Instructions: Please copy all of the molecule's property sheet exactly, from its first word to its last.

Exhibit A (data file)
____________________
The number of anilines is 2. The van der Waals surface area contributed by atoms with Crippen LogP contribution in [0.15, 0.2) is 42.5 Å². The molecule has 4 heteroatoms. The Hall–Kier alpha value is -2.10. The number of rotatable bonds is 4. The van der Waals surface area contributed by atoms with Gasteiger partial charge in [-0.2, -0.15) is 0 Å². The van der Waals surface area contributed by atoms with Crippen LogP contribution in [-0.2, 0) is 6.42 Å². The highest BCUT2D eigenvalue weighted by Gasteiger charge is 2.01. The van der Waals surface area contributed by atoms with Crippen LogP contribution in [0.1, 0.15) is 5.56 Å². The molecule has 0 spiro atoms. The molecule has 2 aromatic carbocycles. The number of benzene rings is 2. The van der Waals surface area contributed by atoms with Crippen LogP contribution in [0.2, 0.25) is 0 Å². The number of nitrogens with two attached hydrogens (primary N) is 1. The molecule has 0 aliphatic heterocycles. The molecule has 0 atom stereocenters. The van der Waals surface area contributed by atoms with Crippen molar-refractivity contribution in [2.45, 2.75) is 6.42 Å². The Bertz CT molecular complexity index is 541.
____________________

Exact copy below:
The number of anilines is 2. The van der Waals surface area contributed by atoms with Crippen LogP contribution in [0.15, 0.2) is 42.5 Å². The molecule has 4 heteroatoms. The Hall–Kier alpha value is -2.10. The number of rotatable bonds is 4. The van der Waals surface area contributed by atoms with Gasteiger partial charge in [-0.2, -0.15) is 0 Å². The van der Waals surface area contributed by atoms with Crippen LogP contribution in [-0.2, 0) is 6.42 Å². The highest BCUT2D eigenvalue weighted by Gasteiger charge is 2.01. The van der Waals surface area contributed by atoms with Crippen LogP contribution in [0.1, 0.15) is 5.56 Å². The molecule has 0 spiro atoms. The molecule has 2 aromatic carbocycles. The number of benzene rings is 2. The van der Waals surface area contributed by atoms with Crippen LogP contribution in [0.2, 0.25) is 0 Å². The number of nitrogens with two attached hydrogens (primary N) is 1. The molecule has 0 aliphatic heterocycles. The molecule has 0 atom stereocenters. The van der Waals surface area contributed by atoms with Crippen molar-refractivity contribution in [2.45, 2.75) is 6.42 Å². The Bertz CT molecular complexity index is 541.